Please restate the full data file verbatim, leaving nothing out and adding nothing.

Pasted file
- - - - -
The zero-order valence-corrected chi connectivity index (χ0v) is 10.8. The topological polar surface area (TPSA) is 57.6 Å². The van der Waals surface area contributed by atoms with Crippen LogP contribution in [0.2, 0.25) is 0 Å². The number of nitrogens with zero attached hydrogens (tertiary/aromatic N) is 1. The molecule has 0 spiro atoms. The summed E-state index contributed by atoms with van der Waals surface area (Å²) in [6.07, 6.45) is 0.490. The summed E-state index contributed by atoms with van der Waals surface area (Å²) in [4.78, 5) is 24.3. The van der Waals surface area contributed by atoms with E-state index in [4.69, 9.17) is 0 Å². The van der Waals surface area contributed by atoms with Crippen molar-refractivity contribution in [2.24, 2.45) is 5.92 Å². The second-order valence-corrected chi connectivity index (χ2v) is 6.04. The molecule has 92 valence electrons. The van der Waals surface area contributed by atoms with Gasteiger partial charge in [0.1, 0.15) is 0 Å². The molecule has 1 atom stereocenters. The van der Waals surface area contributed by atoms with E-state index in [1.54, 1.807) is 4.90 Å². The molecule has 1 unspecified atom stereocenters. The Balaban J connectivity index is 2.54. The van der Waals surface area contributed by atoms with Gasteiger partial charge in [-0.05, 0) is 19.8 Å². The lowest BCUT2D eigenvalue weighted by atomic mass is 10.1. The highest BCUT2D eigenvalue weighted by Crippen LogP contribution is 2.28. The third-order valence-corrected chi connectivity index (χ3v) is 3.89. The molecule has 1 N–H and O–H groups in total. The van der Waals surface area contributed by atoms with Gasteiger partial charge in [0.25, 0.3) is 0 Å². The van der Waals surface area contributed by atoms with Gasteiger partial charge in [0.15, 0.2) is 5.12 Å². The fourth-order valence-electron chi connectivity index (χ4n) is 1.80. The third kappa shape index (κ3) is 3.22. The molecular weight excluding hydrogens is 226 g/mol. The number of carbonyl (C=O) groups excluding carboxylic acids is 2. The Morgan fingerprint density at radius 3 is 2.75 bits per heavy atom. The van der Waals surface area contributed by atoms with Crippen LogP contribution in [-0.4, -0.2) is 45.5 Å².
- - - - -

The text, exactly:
The zero-order valence-corrected chi connectivity index (χ0v) is 10.8. The topological polar surface area (TPSA) is 57.6 Å². The van der Waals surface area contributed by atoms with Crippen LogP contribution in [0.2, 0.25) is 0 Å². The number of nitrogens with zero attached hydrogens (tertiary/aromatic N) is 1. The molecule has 0 spiro atoms. The summed E-state index contributed by atoms with van der Waals surface area (Å²) in [6.07, 6.45) is 0.490. The summed E-state index contributed by atoms with van der Waals surface area (Å²) in [4.78, 5) is 24.3. The van der Waals surface area contributed by atoms with E-state index in [4.69, 9.17) is 0 Å². The van der Waals surface area contributed by atoms with Crippen molar-refractivity contribution in [2.24, 2.45) is 5.92 Å². The second-order valence-corrected chi connectivity index (χ2v) is 6.04. The molecule has 92 valence electrons. The van der Waals surface area contributed by atoms with Gasteiger partial charge in [0.1, 0.15) is 0 Å². The molecule has 1 atom stereocenters. The van der Waals surface area contributed by atoms with E-state index in [1.54, 1.807) is 4.90 Å². The molecule has 1 unspecified atom stereocenters. The Balaban J connectivity index is 2.54. The van der Waals surface area contributed by atoms with Gasteiger partial charge in [-0.05, 0) is 19.8 Å². The lowest BCUT2D eigenvalue weighted by atomic mass is 10.1. The highest BCUT2D eigenvalue weighted by Crippen LogP contribution is 2.28. The third-order valence-corrected chi connectivity index (χ3v) is 3.89. The molecule has 1 N–H and O–H groups in total. The van der Waals surface area contributed by atoms with Gasteiger partial charge in [0.25, 0.3) is 0 Å². The van der Waals surface area contributed by atoms with Gasteiger partial charge in [0.15, 0.2) is 5.12 Å². The fourth-order valence-electron chi connectivity index (χ4n) is 1.80. The third kappa shape index (κ3) is 3.22. The molecular weight excluding hydrogens is 226 g/mol. The number of carbonyl (C=O) groups excluding carboxylic acids is 2. The Morgan fingerprint density at radius 3 is 2.75 bits per heavy atom. The van der Waals surface area contributed by atoms with Crippen LogP contribution in [-0.4, -0.2) is 45.5 Å².